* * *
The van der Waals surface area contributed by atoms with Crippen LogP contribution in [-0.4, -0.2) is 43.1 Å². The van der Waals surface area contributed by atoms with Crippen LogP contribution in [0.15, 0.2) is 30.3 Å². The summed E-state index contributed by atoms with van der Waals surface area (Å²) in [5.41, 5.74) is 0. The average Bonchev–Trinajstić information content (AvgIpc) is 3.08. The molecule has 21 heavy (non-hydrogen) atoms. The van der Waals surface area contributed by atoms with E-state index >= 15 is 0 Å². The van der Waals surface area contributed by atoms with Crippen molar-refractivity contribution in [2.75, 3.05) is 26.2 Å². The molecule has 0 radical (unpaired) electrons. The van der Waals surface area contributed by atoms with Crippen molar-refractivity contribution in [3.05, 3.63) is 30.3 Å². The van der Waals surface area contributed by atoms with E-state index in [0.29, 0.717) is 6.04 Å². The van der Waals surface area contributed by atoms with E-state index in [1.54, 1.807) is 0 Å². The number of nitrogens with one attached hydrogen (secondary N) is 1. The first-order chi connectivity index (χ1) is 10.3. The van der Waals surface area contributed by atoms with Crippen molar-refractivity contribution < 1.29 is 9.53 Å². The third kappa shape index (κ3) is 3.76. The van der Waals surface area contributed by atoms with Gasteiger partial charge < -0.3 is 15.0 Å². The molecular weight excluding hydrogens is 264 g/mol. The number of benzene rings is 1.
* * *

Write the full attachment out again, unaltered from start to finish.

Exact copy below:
The van der Waals surface area contributed by atoms with Crippen LogP contribution in [-0.4, -0.2) is 43.1 Å². The van der Waals surface area contributed by atoms with Crippen LogP contribution in [0.15, 0.2) is 30.3 Å². The summed E-state index contributed by atoms with van der Waals surface area (Å²) in [5.41, 5.74) is 0. The average Bonchev–Trinajstić information content (AvgIpc) is 3.08. The molecule has 21 heavy (non-hydrogen) atoms. The van der Waals surface area contributed by atoms with E-state index >= 15 is 0 Å². The van der Waals surface area contributed by atoms with Crippen molar-refractivity contribution in [2.75, 3.05) is 26.2 Å². The molecule has 0 radical (unpaired) electrons. The van der Waals surface area contributed by atoms with Crippen molar-refractivity contribution in [3.05, 3.63) is 30.3 Å². The van der Waals surface area contributed by atoms with E-state index in [0.29, 0.717) is 6.04 Å². The van der Waals surface area contributed by atoms with E-state index in [1.54, 1.807) is 0 Å². The number of nitrogens with one attached hydrogen (secondary N) is 1. The first-order chi connectivity index (χ1) is 10.3. The van der Waals surface area contributed by atoms with Crippen molar-refractivity contribution < 1.29 is 9.53 Å². The third kappa shape index (κ3) is 3.76. The van der Waals surface area contributed by atoms with Gasteiger partial charge < -0.3 is 15.0 Å². The molecular weight excluding hydrogens is 264 g/mol. The number of benzene rings is 1.